Slow Parenting Vs Concerted Cultivation Parenting: Which Style Do You Prefer?

Most parents are not following a strict guideline on how to take care of your children but are rather going with the flow and seeing how things turn out.

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However, it might be interesting to know which parenting style camp you fit into as it can help you to better understand the relationship with your child. Furthermore, you may find that you and your partner are not on the same page when it comes to parenting styles which can cause a lot of conflict.

Slow parenting and concerted cultivation are two of the more drastic and the more controversial parenting styles. They are, in essence, completely opposite from one another and are based on the recent trends of the 21st century. Slow parenting focuses on letting a child explore the world at his own pace without the use of scheduled activities and consumer products, while concerted cultivation stems from the idea of fostering a child’s talent through organised activities, schedules and resources.

The Financial Side of Things

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One of the main things that will impact your type of parenting style is your financial situation. After all, if you have the money to enrol your kids into all types of sport, music clubs and extra-curricular activities, then this may be an option for you. However, many families do not have this in the budget, and thus are required to look into other avenues to help their children develop and learn at their own pace. And thus, concerted cultivation is often found in families that are well off.

Slow parenting focuses on letting a child explore his world without the need to enrol him in sports, clubs and other activities. Instead, it takes on a more natural approach in which a child is able to entertain himself and explore the world with just the surroundings that are given to him.

Television – Yey or Ney?

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In addition to making use of activities and scheduled organisations, concerted cultivation also focuses on using the technological advances that are available. Using mobile phones, televisions and the internet as learning resources are all welcomed by this type of parenting style.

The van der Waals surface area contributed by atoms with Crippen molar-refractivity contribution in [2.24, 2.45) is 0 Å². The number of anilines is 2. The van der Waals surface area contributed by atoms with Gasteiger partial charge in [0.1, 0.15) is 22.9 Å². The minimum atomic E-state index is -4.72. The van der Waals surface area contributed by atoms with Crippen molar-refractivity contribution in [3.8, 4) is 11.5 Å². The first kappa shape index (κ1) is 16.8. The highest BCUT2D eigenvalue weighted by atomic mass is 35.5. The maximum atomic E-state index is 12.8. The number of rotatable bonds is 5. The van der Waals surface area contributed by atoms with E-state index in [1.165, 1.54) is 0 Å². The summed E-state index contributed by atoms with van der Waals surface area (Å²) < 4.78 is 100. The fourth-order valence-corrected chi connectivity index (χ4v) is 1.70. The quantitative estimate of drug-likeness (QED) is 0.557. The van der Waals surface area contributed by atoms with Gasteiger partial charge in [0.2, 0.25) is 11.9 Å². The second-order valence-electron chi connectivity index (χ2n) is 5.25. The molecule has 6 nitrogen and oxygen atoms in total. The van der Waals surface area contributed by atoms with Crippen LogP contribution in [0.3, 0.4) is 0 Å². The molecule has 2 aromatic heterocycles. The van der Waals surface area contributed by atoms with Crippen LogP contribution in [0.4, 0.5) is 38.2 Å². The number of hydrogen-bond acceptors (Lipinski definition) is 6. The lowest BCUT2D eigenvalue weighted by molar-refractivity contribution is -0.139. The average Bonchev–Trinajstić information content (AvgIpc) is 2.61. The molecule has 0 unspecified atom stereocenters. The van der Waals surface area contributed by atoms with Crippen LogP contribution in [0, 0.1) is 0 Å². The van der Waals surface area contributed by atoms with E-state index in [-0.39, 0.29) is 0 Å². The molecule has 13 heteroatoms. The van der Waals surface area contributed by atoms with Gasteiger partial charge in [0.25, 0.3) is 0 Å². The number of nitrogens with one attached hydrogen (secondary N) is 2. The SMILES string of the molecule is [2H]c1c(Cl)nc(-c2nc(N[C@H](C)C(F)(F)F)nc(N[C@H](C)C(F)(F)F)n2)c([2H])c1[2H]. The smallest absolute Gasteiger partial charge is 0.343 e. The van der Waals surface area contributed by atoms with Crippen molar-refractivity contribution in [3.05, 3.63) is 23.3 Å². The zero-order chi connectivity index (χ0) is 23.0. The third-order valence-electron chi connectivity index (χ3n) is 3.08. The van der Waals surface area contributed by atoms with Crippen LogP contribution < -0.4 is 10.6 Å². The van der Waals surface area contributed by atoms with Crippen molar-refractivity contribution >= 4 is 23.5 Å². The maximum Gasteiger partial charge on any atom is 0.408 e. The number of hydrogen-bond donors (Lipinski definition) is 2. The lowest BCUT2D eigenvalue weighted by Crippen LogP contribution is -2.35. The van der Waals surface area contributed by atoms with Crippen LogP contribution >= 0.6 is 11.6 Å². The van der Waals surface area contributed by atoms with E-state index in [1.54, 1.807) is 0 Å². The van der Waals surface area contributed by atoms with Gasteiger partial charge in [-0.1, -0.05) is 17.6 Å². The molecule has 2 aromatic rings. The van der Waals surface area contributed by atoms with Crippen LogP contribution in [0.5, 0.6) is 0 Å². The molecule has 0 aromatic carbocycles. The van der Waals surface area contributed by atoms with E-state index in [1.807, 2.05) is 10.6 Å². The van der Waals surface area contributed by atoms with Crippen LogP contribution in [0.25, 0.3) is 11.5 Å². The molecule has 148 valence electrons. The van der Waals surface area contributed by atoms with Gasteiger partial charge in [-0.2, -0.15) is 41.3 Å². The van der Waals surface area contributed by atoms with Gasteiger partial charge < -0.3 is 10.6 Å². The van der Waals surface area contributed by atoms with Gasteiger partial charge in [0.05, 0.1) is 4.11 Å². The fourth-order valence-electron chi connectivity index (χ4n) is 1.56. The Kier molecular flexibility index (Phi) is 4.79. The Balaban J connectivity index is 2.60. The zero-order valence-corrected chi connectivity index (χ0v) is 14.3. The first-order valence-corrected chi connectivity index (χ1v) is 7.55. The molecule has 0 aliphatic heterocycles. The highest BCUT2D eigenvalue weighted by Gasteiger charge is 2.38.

Slow parenting, on the other hand, does not believe that television or any other technological device is an active form of parenting and instead suggests that it evokes consumerism and the need for unnecessary things in life.

The End Result

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All parents want their children to be confident, successful and happy. However, the way in which we reach this end goal is often extremely different. Concerted cultivation focuses on bringing up a child that knows what she wants and that has the confidence to get it. It uses real life experiences (such as competition) to emulate the real world and to teach them important lessons such as management, leadership and organisation. Children in this model are exposed to socialisation at a younger age and often adapt to the world quite well. They are competitive; they are socialised; and they are ready to take on anything. Children are taught to go hard and to dream big.

Slow parenting, on the other hand, focuses on bringing up a child that is satisfied with their own achievements even if their achievements do not make them all the money in the world or bring them a life of fame.

Where to Learn More

Regardless of where you stand, it’s always fun to learn more about the different styles of parenting and to compare the different theories. To learn more about slow parenting and converted cultivation, check out:

  • Annette Lareau’s Unequal childhoods
  • Madeline Levine’s The Price of Privilege
  • Tom Hodgkinson’s The Idle Parent
  • Lenore Skenazy Free Range Kids: Giving Our Children the Freedom We Had without Going Nuts with Worry
  • Muffy Mead-Ferro’s Confessions of a Slacker Mom

Which parenting style do you prefer?

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